State governments have spent up to $20 billion more than was needed on the electricity grid, and households and businesses are paying for it through their power bills, according to a new Grattan Institute report.
Down to the wire: A sustainable electricity network for Australia shows customers in NSW, Queensland and Tasmania are paying $100-$400 more each year than they should.
The report calls on those state governments to write-down the value of the assets to reduce electricity bills, or give direct rebates to customers.
The cost of the National Electricity Market’s (NEM) power grid rose from $50 billion in 2005 to $90 billion today.
“The expenditure significantly outstripped growth in population, demand and even peak demand,” the report said.
“There have been some improvements in reliability of supply, but not enough to justify the expenditure involved.
“We estimate that up to $20 billion of investment in power networks was excessive, mostly in NSW and Queensland.
“The main causes of over-investment were regulatory incentives and public ownership, and excessive reliability standards.
“Public businesses responded with substantial investment programs – but they over did it, building more than was needed to meet demand at the time or today.”
In 2005, the NSW and Queensland governments required their network businesses to build excessive back-up infrastructure to protect against even the most unlikely events.
At the same time, growth in demand for electricity slowed, as appliances became more energy efficient and more households installed solar panels.
“State governments can’t turn back the clock but they can still fix the problem,” the report said.
“And they should, because if they don’t, consumers will be paying for decades to come for investments that are neither used nor useful.
“Inefficiently high prices will encourage consumers to overspend on other energy solutions. But that still won’t reduce the burden of paying for the grid – it may instead shift more of the burden to those who can least afford it.”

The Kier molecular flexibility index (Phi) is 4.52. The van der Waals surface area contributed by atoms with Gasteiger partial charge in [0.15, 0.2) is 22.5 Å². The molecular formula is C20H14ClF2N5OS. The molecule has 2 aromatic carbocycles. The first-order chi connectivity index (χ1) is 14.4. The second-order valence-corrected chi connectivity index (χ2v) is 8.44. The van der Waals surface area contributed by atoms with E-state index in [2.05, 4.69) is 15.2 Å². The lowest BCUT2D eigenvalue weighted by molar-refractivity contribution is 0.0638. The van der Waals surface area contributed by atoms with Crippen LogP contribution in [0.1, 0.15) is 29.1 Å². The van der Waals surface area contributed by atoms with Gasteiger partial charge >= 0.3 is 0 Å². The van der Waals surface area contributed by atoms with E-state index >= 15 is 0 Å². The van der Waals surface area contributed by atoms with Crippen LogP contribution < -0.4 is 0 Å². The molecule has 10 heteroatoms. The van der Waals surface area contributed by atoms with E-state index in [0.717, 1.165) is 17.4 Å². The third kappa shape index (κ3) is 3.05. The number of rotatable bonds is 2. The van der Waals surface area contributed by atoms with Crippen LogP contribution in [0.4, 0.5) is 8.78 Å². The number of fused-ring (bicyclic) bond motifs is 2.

In Queensland and Tasmania, where the businesses are still state-owned, the report called for government to write-down the value of the assets.
This would mean governments foregoing future revenue in favour of lower electricity bills.
In NSW, intervening to revalue the privatised businesses would create too many problems, so the government should instead use the proceeds of the privatisations to fund a rebate to consumers.
The report suggests state governments move to full privatisation, because “evidence shows privatised electricity businesses deliver lower prices for consumers, without compromising reliability or safety”.
“Consumers are copping the bill for the past excessive spending on the electricity grid,” Grattan Institute Energy program director Tony Wood.
“Governments should act now to give some of that money back to consumers, and to ensure we have a more sustainable and affordable electricity network.”
Energy Networks Australia chief executive officer Andrew Dillon said the report correctly concluded that intervention to force write-downs of all network regulated asset bases would not be an effective way to bring consumer costs down.
“Much of the Grattan report’s analysis is based on assumptions that are challengeable, however the message is clear – forcing a broad write-down of all network asset values will inevitably be detrimental to customers, as it increases regulatory risks and financing costs for all network businesses,” he said.
“Make no mistake, higher financing costs will push up network charges and power bills – it’s bad for industry and bad for consumers.
“Network revenues have actually been falling across the country in the past three years. If it wasn’t for these reductions, household power prices would be even higher than they are.’’
Mr Dillon said interference with the regulatory model underpinning long-term investment would send a negative signal about the energy industry’s stability and the broader Australian infrastructure sector.
“All policy makers are rightly stressing the need for certainty to underpin the investment required to help transform our energy grid,’’ he said.
“Our energy networks have a crucial role in supporting the transition to a zero-carbon future and facilitating the technological changes needed to allow better customer choice at the lowest cost.
“Arbitrary interventions that make network businesses riskier investments will impact our ability to deliver energy transformation and projects supporting competition.”